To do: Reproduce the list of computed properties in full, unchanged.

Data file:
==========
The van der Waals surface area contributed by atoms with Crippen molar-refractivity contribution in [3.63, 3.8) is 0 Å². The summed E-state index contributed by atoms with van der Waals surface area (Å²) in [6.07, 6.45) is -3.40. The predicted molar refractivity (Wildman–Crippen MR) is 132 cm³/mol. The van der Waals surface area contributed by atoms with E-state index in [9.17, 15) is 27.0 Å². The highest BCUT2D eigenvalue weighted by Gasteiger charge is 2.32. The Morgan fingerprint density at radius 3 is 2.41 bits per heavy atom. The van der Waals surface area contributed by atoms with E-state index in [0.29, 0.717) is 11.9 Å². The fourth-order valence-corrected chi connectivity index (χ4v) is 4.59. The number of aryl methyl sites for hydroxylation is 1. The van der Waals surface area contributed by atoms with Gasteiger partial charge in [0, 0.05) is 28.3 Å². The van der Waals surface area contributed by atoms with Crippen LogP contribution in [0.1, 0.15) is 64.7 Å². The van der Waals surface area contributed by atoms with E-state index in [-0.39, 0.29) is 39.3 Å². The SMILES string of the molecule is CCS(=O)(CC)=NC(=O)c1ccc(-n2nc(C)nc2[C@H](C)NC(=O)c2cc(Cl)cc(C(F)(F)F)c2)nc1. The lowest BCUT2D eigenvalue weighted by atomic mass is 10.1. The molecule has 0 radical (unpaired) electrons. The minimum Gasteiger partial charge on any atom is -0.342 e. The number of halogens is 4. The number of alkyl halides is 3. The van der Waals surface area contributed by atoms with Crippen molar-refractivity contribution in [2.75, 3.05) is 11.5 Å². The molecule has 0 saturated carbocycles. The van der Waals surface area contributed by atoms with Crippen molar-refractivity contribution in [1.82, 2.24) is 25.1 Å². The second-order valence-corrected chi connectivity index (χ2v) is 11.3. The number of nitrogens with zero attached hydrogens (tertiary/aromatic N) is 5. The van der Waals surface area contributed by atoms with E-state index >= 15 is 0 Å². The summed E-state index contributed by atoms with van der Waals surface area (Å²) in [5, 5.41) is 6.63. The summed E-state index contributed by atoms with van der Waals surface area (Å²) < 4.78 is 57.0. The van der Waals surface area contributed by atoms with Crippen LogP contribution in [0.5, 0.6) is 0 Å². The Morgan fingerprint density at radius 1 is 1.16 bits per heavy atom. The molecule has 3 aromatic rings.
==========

The van der Waals surface area contributed by atoms with Crippen molar-refractivity contribution in [3.63, 3.8) is 0 Å². The summed E-state index contributed by atoms with van der Waals surface area (Å²) in [6.07, 6.45) is -3.40. The predicted molar refractivity (Wildman–Crippen MR) is 132 cm³/mol. The van der Waals surface area contributed by atoms with E-state index in [9.17, 15) is 27.0 Å². The highest BCUT2D eigenvalue weighted by Gasteiger charge is 2.32. The Morgan fingerprint density at radius 3 is 2.41 bits per heavy atom. The van der Waals surface area contributed by atoms with E-state index in [0.29, 0.717) is 11.9 Å². The fourth-order valence-corrected chi connectivity index (χ4v) is 4.59. The number of aryl methyl sites for hydroxylation is 1. The van der Waals surface area contributed by atoms with Gasteiger partial charge in [0, 0.05) is 28.3 Å². The van der Waals surface area contributed by atoms with Crippen LogP contribution in [0.1, 0.15) is 64.7 Å². The van der Waals surface area contributed by atoms with E-state index in [-0.39, 0.29) is 39.3 Å². The SMILES string of the molecule is CCS(=O)(CC)=NC(=O)c1ccc(-n2nc(C)nc2[C@H](C)NC(=O)c2cc(Cl)cc(C(F)(F)F)c2)nc1. The lowest BCUT2D eigenvalue weighted by atomic mass is 10.1. The molecule has 0 radical (unpaired) electrons. The minimum Gasteiger partial charge on any atom is -0.342 e. The number of halogens is 4. The number of alkyl halides is 3. The van der Waals surface area contributed by atoms with Crippen molar-refractivity contribution in [2.75, 3.05) is 11.5 Å². The molecule has 0 saturated carbocycles. The van der Waals surface area contributed by atoms with Crippen molar-refractivity contribution in [1.82, 2.24) is 25.1 Å². The second-order valence-corrected chi connectivity index (χ2v) is 11.3. The number of nitrogens with zero attached hydrogens (tertiary/aromatic N) is 5. The van der Waals surface area contributed by atoms with E-state index >= 15 is 0 Å². The summed E-state index contributed by atoms with van der Waals surface area (Å²) in [5, 5.41) is 6.63. The summed E-state index contributed by atoms with van der Waals surface area (Å²) < 4.78 is 57.0. The van der Waals surface area contributed by atoms with Crippen LogP contribution in [0.5, 0.6) is 0 Å². The Morgan fingerprint density at radius 1 is 1.16 bits per heavy atom. The molecule has 3 aromatic rings.